Fueling for Exercise - Mercy Medical Center

Fueling for Exercise

Posted on: November 9, 2011

When and what to eat Whether you are new to running or a seasoned marathon runner, what you eat and when you eat can affect your performance and the way you feel during exercise.

It is all about timing

  Eating a large meal before you exercise may make you feel sluggish and cause cramping, an upset stomach, or even diarrhea. This happens because your muscles and your digestive system are competing with each other for your body's resources.

Your body can digest food while you're active, but not as well as it does when you're doing limited activity. Exercising muscles require a healthy supply of oxygen from the blood. The digestion process has similar needs: Therefore, you have a competition going on within your body, because your blood is trying to do two jobs at once.

Normally after eating, your blood goes to the stomach muscle to help it do its part in digestion. When you start exercising, some blood gets taken away from your stomach. Both jobs get done, but not as effectively, or as side effect free, as you'd like.

Does this mean not to eat before you exercise? No. Not eating before you exercise can hinder your exercise almost as eating too much. Low blood sugar levels can make you feel sluggish, heavy footed, faint, or tired. Your mental abilities may be affected as well, making reaction times slower.

So how do you find a balance? Everybody's different, but here are some general rules for timing your eating and exercise:

Breakfast, the fuel for champions

Never skip breakfast. If you are an early morning runner, grab a glass of juice, a banana or a slice of toast just to kick start your engine. Most of the energy you received from dinner last night is used up by morning, so your blood is usually a little low. This is normal and you may be fine, but if your evening meal was light on carbohydrates, you risk feeling sluggish or lightheaded while exercising. If you have an hour before your run or upon your return, make sure you have a balanced breakfast with a good source of carbohydrate and protein, and of course, a non-caffeinated fluid to rehydrate your body.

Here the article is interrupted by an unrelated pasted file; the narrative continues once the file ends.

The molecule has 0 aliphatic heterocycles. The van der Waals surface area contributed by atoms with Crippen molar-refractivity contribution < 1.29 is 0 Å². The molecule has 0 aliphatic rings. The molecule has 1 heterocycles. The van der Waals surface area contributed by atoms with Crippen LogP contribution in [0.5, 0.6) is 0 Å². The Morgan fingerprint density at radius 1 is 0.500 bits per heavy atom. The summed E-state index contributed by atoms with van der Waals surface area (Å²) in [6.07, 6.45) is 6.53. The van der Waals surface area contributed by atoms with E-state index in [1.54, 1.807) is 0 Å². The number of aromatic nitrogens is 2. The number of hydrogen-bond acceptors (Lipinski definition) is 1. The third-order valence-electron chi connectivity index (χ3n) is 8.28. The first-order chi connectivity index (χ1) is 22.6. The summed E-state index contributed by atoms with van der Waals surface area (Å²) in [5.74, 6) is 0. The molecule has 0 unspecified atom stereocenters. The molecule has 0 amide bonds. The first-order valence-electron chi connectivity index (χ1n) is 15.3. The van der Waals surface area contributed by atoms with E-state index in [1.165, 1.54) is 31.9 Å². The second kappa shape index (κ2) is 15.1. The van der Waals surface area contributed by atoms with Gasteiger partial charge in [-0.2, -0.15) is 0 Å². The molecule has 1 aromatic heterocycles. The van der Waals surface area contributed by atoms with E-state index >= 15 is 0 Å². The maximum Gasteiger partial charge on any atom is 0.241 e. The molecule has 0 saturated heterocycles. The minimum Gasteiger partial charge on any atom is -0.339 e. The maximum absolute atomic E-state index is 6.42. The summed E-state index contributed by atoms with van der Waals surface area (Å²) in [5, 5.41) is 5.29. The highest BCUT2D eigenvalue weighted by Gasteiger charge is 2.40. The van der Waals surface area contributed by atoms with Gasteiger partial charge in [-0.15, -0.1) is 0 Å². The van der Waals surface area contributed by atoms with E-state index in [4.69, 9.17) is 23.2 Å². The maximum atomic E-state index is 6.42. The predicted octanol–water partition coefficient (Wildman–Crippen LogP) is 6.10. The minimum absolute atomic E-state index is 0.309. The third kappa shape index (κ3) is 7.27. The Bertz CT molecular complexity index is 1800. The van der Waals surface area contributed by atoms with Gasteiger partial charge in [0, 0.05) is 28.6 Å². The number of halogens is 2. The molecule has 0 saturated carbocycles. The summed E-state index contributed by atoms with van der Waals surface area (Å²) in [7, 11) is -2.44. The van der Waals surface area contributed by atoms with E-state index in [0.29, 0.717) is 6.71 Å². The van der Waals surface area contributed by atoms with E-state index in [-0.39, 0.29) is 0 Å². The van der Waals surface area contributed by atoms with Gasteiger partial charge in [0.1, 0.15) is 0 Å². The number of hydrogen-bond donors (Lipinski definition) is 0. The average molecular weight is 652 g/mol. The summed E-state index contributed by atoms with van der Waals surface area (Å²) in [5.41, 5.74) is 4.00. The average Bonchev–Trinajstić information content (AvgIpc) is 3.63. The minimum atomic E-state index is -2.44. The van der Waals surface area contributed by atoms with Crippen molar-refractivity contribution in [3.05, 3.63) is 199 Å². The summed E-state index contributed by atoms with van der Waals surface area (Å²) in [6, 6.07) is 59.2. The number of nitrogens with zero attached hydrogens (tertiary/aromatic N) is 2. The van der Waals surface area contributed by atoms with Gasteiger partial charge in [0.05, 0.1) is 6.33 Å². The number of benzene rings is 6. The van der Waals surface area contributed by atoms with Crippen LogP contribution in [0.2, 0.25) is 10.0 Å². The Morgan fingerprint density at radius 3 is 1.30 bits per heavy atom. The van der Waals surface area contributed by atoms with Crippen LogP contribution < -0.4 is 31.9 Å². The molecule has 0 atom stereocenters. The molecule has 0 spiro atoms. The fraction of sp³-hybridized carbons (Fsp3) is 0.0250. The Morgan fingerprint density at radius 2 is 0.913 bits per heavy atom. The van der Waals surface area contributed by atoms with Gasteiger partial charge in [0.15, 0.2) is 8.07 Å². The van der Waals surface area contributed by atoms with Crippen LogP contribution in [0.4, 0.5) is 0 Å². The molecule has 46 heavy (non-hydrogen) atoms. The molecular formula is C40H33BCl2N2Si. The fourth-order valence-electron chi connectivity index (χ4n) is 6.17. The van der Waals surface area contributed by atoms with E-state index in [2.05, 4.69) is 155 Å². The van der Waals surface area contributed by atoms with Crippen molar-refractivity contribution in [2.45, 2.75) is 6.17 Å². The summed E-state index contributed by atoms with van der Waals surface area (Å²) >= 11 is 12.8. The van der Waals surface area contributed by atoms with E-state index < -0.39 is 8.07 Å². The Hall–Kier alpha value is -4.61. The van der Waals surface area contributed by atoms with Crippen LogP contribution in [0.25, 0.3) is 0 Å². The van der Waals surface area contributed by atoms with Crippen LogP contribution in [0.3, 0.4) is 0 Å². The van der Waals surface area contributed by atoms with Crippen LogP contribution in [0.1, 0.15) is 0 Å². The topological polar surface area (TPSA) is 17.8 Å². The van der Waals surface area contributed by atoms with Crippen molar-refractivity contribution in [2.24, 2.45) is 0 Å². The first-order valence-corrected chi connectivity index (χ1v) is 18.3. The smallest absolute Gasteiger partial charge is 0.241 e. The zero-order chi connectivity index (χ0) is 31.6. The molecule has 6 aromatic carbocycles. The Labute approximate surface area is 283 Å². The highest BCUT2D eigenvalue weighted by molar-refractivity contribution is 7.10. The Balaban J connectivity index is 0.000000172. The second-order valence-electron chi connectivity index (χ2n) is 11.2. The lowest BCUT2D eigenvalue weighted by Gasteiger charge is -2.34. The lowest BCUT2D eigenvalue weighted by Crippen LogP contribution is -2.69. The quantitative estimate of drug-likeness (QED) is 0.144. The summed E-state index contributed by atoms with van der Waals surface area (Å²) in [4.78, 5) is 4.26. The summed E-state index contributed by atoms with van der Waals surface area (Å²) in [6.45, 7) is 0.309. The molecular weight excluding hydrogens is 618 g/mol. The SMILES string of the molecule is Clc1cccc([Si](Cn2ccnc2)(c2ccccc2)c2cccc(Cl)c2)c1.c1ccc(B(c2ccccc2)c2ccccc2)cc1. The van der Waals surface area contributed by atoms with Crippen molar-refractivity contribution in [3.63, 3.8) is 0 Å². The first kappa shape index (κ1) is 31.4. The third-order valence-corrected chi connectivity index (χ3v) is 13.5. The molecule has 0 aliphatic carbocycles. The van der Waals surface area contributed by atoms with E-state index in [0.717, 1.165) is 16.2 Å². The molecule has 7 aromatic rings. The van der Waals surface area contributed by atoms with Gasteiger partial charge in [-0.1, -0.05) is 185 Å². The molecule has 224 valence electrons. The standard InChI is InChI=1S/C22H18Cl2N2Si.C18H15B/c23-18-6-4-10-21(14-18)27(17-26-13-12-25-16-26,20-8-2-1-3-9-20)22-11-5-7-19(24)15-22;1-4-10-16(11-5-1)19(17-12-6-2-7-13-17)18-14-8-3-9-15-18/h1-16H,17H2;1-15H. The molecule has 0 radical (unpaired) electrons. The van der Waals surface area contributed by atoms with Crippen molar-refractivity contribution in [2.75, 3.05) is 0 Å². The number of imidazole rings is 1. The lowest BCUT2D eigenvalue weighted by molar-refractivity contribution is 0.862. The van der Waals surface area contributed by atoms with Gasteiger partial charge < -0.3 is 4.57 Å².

Time your meals and snacks

Allow at least 3 to 4 hours before exercising if you are eating a large meal. Smaller meals usually can be digested in 1 to 2 hours making it comfortable to exercise. A small snack, low in fat, can usually be eaten shortly before exercise.

Some things to keep in mind when timing your meals and snacks: Carbohydrates take about 1 to 2 hours to digest depending on the complexity or fiber content. Protein takes about 3 to 4 hours to digest. Fat requires about 5 to 6 hours to digest. This should help when planning your exercise routine. You may need to experiment a little during training, but never on a race day.

Eat smart after your workout.

A cold beer or some cheesy nachos may taste great after a long run, but to help your muscles recover and to replace their fuel stores, eat a meal that contains both protein and carbohydrates within 2 hours of your exercise session, if possible. A general rule is try to replace carbohydrate and protein (4 to 1 ratio) in a beverage as soon after a long run as possible, then follow up with a balanced meal. Watch the fat content because that will slow how quickly glycogen (muscle carbohydrate) can be replenished.

 

For more information contact

: Kathy G. Wise RD LD CWC, CWP Director, Healthy & Wellness, Mercy Medical Center 1320 Mercy Drive NW, Canton, OH 44708 | 330-489-1479 Kathy.wise@cantonmercy.org

Share

Leave a Reply

Mercy Medical Center | 1320 Mercy Drive NW, Canton, OH 44708 | info@cantonmercy.org
Contact Us | Careers | Privacy Policy | Copyright © 2017 Mercy Medical Center